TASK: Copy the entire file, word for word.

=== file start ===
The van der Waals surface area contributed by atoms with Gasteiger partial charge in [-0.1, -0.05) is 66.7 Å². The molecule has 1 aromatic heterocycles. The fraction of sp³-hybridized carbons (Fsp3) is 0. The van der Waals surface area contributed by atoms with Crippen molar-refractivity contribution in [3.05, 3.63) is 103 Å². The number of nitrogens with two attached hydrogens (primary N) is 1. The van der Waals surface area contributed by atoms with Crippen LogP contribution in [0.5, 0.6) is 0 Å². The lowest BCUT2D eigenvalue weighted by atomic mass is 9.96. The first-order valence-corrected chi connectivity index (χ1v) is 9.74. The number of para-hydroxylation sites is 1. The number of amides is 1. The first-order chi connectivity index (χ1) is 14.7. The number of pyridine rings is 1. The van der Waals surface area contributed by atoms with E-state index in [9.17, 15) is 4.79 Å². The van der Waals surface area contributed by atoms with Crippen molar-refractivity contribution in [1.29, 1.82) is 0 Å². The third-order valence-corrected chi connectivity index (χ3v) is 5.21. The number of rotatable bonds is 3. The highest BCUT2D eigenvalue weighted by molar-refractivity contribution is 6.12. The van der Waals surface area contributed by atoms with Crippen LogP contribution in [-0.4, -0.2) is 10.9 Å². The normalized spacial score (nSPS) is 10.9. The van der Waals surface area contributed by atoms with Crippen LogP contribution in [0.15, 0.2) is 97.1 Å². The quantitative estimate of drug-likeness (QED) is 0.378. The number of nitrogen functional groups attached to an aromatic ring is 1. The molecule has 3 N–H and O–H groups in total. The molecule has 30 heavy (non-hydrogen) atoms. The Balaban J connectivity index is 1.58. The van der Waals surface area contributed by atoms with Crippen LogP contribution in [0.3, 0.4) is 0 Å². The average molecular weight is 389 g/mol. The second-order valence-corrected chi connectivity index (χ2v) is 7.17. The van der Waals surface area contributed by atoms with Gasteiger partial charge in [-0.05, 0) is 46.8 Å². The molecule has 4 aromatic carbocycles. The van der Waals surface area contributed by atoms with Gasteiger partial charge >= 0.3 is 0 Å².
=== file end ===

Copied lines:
The van der Waals surface area contributed by atoms with Gasteiger partial charge in [-0.1, -0.05) is 66.7 Å². The molecule has 1 aromatic heterocycles. The fraction of sp³-hybridized carbons (Fsp3) is 0. The van der Waals surface area contributed by atoms with Crippen molar-refractivity contribution in [3.05, 3.63) is 103 Å². The number of nitrogens with two attached hydrogens (primary N) is 1. The van der Waals surface area contributed by atoms with Crippen LogP contribution in [0.5, 0.6) is 0 Å². The lowest BCUT2D eigenvalue weighted by atomic mass is 9.96. The first-order valence-corrected chi connectivity index (χ1v) is 9.74. The number of para-hydroxylation sites is 1. The number of amides is 1. The first-order chi connectivity index (χ1) is 14.7. The number of pyridine rings is 1. The van der Waals surface area contributed by atoms with E-state index in [9.17, 15) is 4.79 Å². The van der Waals surface area contributed by atoms with Crippen molar-refractivity contribution in [1.29, 1.82) is 0 Å². The third-order valence-corrected chi connectivity index (χ3v) is 5.21. The number of rotatable bonds is 3. The highest BCUT2D eigenvalue weighted by molar-refractivity contribution is 6.12. The van der Waals surface area contributed by atoms with Crippen LogP contribution in [-0.4, -0.2) is 10.9 Å². The normalized spacial score (nSPS) is 10.9. The van der Waals surface area contributed by atoms with Crippen LogP contribution in [0.15, 0.2) is 97.1 Å². The quantitative estimate of drug-likeness (QED) is 0.378. The number of nitrogen functional groups attached to an aromatic ring is 1. The molecule has 3 N–H and O–H groups in total. The molecule has 30 heavy (non-hydrogen) atoms. The Balaban J connectivity index is 1.58. The van der Waals surface area contributed by atoms with Crippen LogP contribution in [0.3, 0.4) is 0 Å². The average molecular weight is 389 g/mol. The second-order valence-corrected chi connectivity index (χ2v) is 7.17. The van der Waals surface area contributed by atoms with Gasteiger partial charge in [-0.05, 0) is 46.8 Å². The molecule has 4 aromatic carbocycles. The van der Waals surface area contributed by atoms with Gasteiger partial charge >= 0.3 is 0 Å².